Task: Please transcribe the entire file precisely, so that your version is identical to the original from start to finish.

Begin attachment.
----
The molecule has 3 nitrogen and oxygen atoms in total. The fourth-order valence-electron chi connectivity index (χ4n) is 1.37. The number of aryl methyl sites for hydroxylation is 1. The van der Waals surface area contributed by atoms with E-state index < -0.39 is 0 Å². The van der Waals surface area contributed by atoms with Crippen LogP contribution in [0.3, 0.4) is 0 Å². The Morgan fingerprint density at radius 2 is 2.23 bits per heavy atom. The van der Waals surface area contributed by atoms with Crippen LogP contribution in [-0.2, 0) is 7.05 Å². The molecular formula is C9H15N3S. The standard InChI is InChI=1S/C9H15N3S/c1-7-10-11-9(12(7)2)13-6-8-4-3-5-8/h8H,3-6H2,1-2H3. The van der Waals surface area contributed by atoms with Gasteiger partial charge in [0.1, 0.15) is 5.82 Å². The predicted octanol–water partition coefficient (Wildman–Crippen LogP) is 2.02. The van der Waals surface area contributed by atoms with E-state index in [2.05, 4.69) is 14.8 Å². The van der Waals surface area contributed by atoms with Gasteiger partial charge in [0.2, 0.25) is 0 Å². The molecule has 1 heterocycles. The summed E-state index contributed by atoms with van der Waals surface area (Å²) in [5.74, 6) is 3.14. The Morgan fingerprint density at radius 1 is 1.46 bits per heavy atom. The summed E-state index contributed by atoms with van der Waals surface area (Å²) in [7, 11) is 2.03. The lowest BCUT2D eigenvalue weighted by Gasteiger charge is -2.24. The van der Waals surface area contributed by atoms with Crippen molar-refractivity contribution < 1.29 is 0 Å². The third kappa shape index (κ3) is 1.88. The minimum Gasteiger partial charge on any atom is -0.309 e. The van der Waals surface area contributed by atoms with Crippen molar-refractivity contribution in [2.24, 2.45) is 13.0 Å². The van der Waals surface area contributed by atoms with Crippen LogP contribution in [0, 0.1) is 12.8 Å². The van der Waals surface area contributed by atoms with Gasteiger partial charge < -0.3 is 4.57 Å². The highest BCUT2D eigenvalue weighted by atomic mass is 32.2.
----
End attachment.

The molecule has 3 nitrogen and oxygen atoms in total. The fourth-order valence-electron chi connectivity index (χ4n) is 1.37. The number of aryl methyl sites for hydroxylation is 1. The van der Waals surface area contributed by atoms with E-state index < -0.39 is 0 Å². The van der Waals surface area contributed by atoms with Crippen LogP contribution in [0.3, 0.4) is 0 Å². The Morgan fingerprint density at radius 2 is 2.23 bits per heavy atom. The van der Waals surface area contributed by atoms with Crippen LogP contribution in [-0.2, 0) is 7.05 Å². The molecular formula is C9H15N3S. The standard InChI is InChI=1S/C9H15N3S/c1-7-10-11-9(12(7)2)13-6-8-4-3-5-8/h8H,3-6H2,1-2H3. The van der Waals surface area contributed by atoms with Gasteiger partial charge in [0.1, 0.15) is 5.82 Å². The predicted octanol–water partition coefficient (Wildman–Crippen LogP) is 2.02. The van der Waals surface area contributed by atoms with E-state index in [2.05, 4.69) is 14.8 Å². The van der Waals surface area contributed by atoms with Gasteiger partial charge in [0.2, 0.25) is 0 Å². The molecule has 1 heterocycles. The summed E-state index contributed by atoms with van der Waals surface area (Å²) in [5.74, 6) is 3.14. The Morgan fingerprint density at radius 1 is 1.46 bits per heavy atom. The summed E-state index contributed by atoms with van der Waals surface area (Å²) in [7, 11) is 2.03. The lowest BCUT2D eigenvalue weighted by Gasteiger charge is -2.24. The van der Waals surface area contributed by atoms with Crippen molar-refractivity contribution < 1.29 is 0 Å². The third kappa shape index (κ3) is 1.88. The minimum Gasteiger partial charge on any atom is -0.309 e. The van der Waals surface area contributed by atoms with Crippen molar-refractivity contribution in [2.24, 2.45) is 13.0 Å². The van der Waals surface area contributed by atoms with Crippen LogP contribution in [0, 0.1) is 12.8 Å². The van der Waals surface area contributed by atoms with Gasteiger partial charge < -0.3 is 4.57 Å². The highest BCUT2D eigenvalue weighted by atomic mass is 32.2.